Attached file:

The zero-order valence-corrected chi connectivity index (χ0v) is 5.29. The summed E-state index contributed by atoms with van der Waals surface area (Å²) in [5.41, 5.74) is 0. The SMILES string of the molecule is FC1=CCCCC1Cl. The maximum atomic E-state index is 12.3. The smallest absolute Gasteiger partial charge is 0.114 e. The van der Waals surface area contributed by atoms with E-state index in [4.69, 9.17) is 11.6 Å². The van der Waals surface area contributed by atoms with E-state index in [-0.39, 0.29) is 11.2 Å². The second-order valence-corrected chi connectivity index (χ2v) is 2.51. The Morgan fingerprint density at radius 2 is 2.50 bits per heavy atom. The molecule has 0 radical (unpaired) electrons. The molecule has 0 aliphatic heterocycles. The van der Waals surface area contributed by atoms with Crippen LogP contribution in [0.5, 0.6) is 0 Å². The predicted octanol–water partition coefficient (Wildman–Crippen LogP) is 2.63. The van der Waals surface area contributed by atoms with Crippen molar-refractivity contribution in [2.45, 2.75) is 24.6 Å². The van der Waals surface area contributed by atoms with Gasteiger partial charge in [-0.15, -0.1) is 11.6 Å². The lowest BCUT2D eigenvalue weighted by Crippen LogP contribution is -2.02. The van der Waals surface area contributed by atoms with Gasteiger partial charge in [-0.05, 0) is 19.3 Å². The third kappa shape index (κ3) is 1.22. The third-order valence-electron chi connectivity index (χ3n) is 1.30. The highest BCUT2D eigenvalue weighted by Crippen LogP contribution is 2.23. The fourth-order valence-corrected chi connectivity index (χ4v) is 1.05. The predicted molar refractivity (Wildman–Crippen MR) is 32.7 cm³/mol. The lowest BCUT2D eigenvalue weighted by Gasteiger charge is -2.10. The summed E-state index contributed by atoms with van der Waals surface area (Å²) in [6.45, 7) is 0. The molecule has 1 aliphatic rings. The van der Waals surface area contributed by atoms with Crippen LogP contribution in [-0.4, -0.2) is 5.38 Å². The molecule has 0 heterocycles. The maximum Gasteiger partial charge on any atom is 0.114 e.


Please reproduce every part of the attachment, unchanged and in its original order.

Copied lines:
The zero-order valence-corrected chi connectivity index (χ0v) is 5.29. The summed E-state index contributed by atoms with van der Waals surface area (Å²) in [5.41, 5.74) is 0. The SMILES string of the molecule is FC1=CCCCC1Cl. The maximum atomic E-state index is 12.3. The smallest absolute Gasteiger partial charge is 0.114 e. The van der Waals surface area contributed by atoms with E-state index in [4.69, 9.17) is 11.6 Å². The van der Waals surface area contributed by atoms with E-state index in [-0.39, 0.29) is 11.2 Å². The second-order valence-corrected chi connectivity index (χ2v) is 2.51. The Morgan fingerprint density at radius 2 is 2.50 bits per heavy atom. The molecule has 0 radical (unpaired) electrons. The molecule has 0 aliphatic heterocycles. The van der Waals surface area contributed by atoms with Crippen LogP contribution in [0.5, 0.6) is 0 Å². The predicted octanol–water partition coefficient (Wildman–Crippen LogP) is 2.63. The van der Waals surface area contributed by atoms with Crippen molar-refractivity contribution in [2.45, 2.75) is 24.6 Å². The van der Waals surface area contributed by atoms with Gasteiger partial charge in [-0.15, -0.1) is 11.6 Å². The lowest BCUT2D eigenvalue weighted by Crippen LogP contribution is -2.02. The van der Waals surface area contributed by atoms with Gasteiger partial charge in [-0.05, 0) is 19.3 Å². The third kappa shape index (κ3) is 1.22. The third-order valence-electron chi connectivity index (χ3n) is 1.30. The highest BCUT2D eigenvalue weighted by Crippen LogP contribution is 2.23. The fourth-order valence-corrected chi connectivity index (χ4v) is 1.05. The predicted molar refractivity (Wildman–Crippen MR) is 32.7 cm³/mol. The lowest BCUT2D eigenvalue weighted by Gasteiger charge is -2.10. The summed E-state index contributed by atoms with van der Waals surface area (Å²) in [6.45, 7) is 0. The molecule has 1 aliphatic rings. The van der Waals surface area contributed by atoms with Crippen LogP contribution in [-0.4, -0.2) is 5.38 Å². The molecule has 0 heterocycles. The maximum Gasteiger partial charge on any atom is 0.114 e.